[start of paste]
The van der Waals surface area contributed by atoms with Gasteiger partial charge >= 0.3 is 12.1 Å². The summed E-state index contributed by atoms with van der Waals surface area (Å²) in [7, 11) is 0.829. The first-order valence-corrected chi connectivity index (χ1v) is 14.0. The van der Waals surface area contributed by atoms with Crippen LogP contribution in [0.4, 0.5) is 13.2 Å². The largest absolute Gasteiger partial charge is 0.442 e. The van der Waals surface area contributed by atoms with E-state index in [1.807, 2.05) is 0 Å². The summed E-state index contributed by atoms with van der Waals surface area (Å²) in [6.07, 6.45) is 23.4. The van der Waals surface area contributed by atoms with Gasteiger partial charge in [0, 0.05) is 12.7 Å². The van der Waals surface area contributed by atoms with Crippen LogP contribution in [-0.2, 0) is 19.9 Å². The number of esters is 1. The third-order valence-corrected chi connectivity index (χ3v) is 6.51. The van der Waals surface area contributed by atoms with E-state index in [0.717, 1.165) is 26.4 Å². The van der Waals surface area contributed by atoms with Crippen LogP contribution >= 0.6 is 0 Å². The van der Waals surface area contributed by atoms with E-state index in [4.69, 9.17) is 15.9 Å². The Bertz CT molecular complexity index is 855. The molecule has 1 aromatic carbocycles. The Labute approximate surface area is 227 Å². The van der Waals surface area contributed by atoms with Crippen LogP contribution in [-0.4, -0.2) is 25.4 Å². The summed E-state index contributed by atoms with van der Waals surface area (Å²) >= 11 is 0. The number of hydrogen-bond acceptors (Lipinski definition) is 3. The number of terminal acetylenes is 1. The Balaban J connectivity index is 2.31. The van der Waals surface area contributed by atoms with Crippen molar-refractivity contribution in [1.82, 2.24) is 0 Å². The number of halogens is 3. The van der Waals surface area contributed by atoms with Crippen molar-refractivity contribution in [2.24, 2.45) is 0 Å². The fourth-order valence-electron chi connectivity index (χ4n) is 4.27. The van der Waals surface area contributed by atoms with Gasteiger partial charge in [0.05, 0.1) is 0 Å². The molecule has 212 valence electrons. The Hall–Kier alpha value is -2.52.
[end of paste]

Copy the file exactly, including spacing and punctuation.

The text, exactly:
The van der Waals surface area contributed by atoms with Gasteiger partial charge >= 0.3 is 12.1 Å². The summed E-state index contributed by atoms with van der Waals surface area (Å²) in [7, 11) is 0.829. The first-order valence-corrected chi connectivity index (χ1v) is 14.0. The van der Waals surface area contributed by atoms with Crippen LogP contribution in [0.4, 0.5) is 13.2 Å². The largest absolute Gasteiger partial charge is 0.442 e. The van der Waals surface area contributed by atoms with E-state index in [1.807, 2.05) is 0 Å². The summed E-state index contributed by atoms with van der Waals surface area (Å²) in [6.07, 6.45) is 23.4. The van der Waals surface area contributed by atoms with Gasteiger partial charge in [0, 0.05) is 12.7 Å². The van der Waals surface area contributed by atoms with Crippen LogP contribution in [-0.2, 0) is 19.9 Å². The number of esters is 1. The third-order valence-corrected chi connectivity index (χ3v) is 6.51. The van der Waals surface area contributed by atoms with E-state index in [0.717, 1.165) is 26.4 Å². The van der Waals surface area contributed by atoms with Crippen LogP contribution >= 0.6 is 0 Å². The van der Waals surface area contributed by atoms with E-state index in [4.69, 9.17) is 15.9 Å². The Bertz CT molecular complexity index is 855. The molecule has 1 aromatic carbocycles. The Labute approximate surface area is 227 Å². The van der Waals surface area contributed by atoms with Crippen LogP contribution in [-0.4, -0.2) is 25.4 Å². The summed E-state index contributed by atoms with van der Waals surface area (Å²) >= 11 is 0. The number of hydrogen-bond acceptors (Lipinski definition) is 3. The number of terminal acetylenes is 1. The Balaban J connectivity index is 2.31. The van der Waals surface area contributed by atoms with Crippen molar-refractivity contribution in [1.82, 2.24) is 0 Å². The number of halogens is 3. The van der Waals surface area contributed by atoms with Crippen molar-refractivity contribution in [2.24, 2.45) is 0 Å². The fourth-order valence-electron chi connectivity index (χ4n) is 4.27. The van der Waals surface area contributed by atoms with Gasteiger partial charge in [0.05, 0.1) is 0 Å². The molecule has 212 valence electrons. The Hall–Kier alpha value is -2.52.